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The Ti-15-3 metal matrix composites containing silicon carbide (SCS6) fibers, in five different lay-ups, have been tested at room temperature to determine static strengths and mechanical properties. Experimental data and predicted values of the laminate properties and strengths showed good correlation. The off-axis laminate plies (that is 90° and 45°) suffered fiber/matrix interface failures at stress levels as low as 20 ksi, thus significantly affecting the mechanical properties of the laminate. Edge replicas were used to verify the fiber/matrix separations. Microscopic examinations determined that the fiber/matrix failures were occurring in the titanium/silicon reaction layer. Fatigue tests were performed on unnotched specimens to determine the number of cycles to failure versus cyclic stress level. It was found that the stress in the 0° fiber could be used to correlate the fatigue life of different laminates containing 0° phes.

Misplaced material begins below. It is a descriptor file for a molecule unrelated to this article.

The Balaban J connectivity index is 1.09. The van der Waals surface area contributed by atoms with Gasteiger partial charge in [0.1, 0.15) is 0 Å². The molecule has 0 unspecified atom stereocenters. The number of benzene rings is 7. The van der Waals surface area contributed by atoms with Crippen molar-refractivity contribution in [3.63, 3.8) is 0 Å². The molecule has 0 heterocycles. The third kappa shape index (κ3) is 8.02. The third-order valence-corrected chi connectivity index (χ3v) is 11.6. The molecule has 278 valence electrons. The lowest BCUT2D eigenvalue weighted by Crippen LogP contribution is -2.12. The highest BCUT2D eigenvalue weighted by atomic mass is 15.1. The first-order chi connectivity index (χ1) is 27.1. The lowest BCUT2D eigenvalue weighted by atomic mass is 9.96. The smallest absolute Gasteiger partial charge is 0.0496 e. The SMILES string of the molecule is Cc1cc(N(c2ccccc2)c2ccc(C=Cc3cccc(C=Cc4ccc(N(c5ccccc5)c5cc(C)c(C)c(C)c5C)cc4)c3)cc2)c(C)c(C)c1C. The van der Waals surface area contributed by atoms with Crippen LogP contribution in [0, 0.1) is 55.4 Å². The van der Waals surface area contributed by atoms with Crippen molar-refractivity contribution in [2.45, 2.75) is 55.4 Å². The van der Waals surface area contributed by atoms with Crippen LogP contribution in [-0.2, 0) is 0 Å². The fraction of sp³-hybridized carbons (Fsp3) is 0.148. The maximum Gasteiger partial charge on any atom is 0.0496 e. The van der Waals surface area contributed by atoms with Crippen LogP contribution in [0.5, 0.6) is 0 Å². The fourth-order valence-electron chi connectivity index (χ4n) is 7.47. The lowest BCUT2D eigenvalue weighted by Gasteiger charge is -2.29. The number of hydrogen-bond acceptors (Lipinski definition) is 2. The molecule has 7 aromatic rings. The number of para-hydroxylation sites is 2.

titanium, metal matrix composites, silicon-carbide fibers, static strength, interfacial failures, laminate analysis, residual thermal stresses, mechanical properties, composite materials, thermal properties, mechanical properties
Senior research engineer, NASA Langly Research Center, Hampton, VA
Engineer, BASF Corporation, Charlotte, NC
Assistant professor, Texas A&M University, College Station, TX